Need a book? Engineering books recommendations...

Return to index: [Subject] [Thread] [Date] [Author]

RE: Standard of Care

[Subject Prev][Subject Next][Thread Prev][Thread Next]
Bill,

I don't know about flat strap bracing in metal studs, but we (current engineer, former iron worker, steel detailer, etc.) used to detail angle bracing 1/8" too short with a minimum of 2 bolts at each end.  You assemble the braces at the high end and drive a bull pin in one bolt hole at the down end and place a bolt in the open hole, tighten the bolt, remove the bull pin, and install the other bolt or bolts as required.

>From what I have seen in flat straps, they are sometimes tensioned by a similar process using predrilled holes (and a bothersome engineer) or by the first screws placed at an angle.  Some do and some don't.  Keep in mind that it is the carpenter trade that does metal studs, not the vastly superior iron worker.  (humor intended)

Water tower rod braces are pretensioned using upset rods and turnbuckles.  They adjust the tension in all of the rods by the sound they make when they are struck with a hammer.  Water towers are interesting because the upset rods allow the elongation to occur over a very long length of rod.  This absorbs beau coup energy, and very few water towers fall down in earthquakes or high winds.  Look at the pictures of the water tower surrounded by damage after hurricane Andrew.

The same problem pops up all over.  Read about the ceiling brace problems with the splay wires and compression strut.  By the time tension is in the splay wire, the ceiling has moved enough to cause damage.

The only industry I know that routinely installs braces to a measured tension is in the guyed stack, telecommunications, and electrical T&D industry which uses in line Dillon meters to directly measure cable tension.  They then verify the tension by inducing and measuring cable vibrations.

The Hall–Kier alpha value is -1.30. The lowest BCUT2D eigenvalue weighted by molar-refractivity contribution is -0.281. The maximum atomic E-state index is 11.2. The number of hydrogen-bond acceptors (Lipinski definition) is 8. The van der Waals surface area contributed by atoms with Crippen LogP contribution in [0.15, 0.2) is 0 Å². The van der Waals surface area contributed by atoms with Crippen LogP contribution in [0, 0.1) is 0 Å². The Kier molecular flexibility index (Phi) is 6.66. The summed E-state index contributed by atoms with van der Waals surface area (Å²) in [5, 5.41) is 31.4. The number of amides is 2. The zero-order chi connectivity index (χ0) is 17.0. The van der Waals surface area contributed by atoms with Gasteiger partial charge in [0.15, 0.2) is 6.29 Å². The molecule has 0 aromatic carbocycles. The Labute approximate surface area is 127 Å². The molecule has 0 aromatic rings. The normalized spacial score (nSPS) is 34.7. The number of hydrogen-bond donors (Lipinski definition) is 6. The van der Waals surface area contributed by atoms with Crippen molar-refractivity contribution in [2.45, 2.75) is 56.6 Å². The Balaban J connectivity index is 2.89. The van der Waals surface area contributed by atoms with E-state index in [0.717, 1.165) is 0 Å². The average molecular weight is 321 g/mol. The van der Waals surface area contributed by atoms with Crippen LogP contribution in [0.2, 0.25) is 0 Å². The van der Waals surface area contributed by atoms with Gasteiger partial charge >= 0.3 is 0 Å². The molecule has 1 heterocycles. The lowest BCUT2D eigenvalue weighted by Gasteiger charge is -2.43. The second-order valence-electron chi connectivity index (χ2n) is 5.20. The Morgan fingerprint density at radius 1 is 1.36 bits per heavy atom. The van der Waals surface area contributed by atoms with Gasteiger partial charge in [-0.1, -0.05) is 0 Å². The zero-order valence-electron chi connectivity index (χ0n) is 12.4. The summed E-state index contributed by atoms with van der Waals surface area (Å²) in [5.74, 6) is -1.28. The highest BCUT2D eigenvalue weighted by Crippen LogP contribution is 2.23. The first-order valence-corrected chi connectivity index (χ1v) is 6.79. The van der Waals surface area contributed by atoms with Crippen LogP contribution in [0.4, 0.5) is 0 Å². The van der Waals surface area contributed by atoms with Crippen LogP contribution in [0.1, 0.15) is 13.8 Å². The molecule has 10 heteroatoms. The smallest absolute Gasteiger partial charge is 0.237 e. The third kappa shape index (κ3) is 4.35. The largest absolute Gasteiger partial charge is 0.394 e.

Although very approximate, a torque on turnbuckles could be used as a method of providing a minimum tension for rod bracing.

The pretensioning forces are accounted for in guyed stack, T&D, and telecommunications structures.  They are seldom accounted for in building structures.  You have to spoon feed the guyed stack industry on the hows and whys, but the T&D and telecommunications industries have a lot of experience in this arena.

I too have seen rod  braces removed from prefab metal and custom build steel buildings.  It's scary out there.

I hope that this is ample sustenance for Bill's curious mind.

Harold Sprague, PE
Krawinkler, Luth & Assoc.


-----Original Message-----
From:	Bill Allen, S.E. [SMTP:bill(--nospam--at)allendesigns.com]
Sent:	Friday, September 11, 1998 12:08 PM
To:	seaint(--nospam--at)seaint.org
Subject:	RE: Standard of Care

And what about the pretensioning of the rods loading the rest of the
structure?

And, how does one pretension flat strap X-Bracing for metal stud walls?

Curious minds want to know.

Regards,
Bill Allen


-----Original Message-----
From: MSSROLLO(--nospam--at)aol.com [mailto:MSSROLLO(--nospam--at)aol.com]
Sent: Friday, September 11, 1998 11:01 AM
To: seaint(--nospam--at)seaint.org
Subject: Re: Standard of Care


Using the rods to square the building will preload the rods.  The rods are
rarely designed for the "added load".  Supply a rod for a 3 kip wind and the
contractor applies 5 kips to square the building.  Seems like a mistake
waiting to happen.

Of the metal buildings I have looked at, an alarming number of them have had
the rods removed.  When I ask the Owner why, they usually say they were
loose
and not doing anything anyway.  So they had no fear of remvoing them.

I have seen one building with the rods later removed.  The 2nd  Owner after
that then cut a lot of overhead doors into the building. The 2nd Owner was
curious if it was normal for a building to "shake" when the wind blows
lightly.  Guess I should have told him "no it is not normal, they usually
just
fall over."

<<application/ms-tnef>>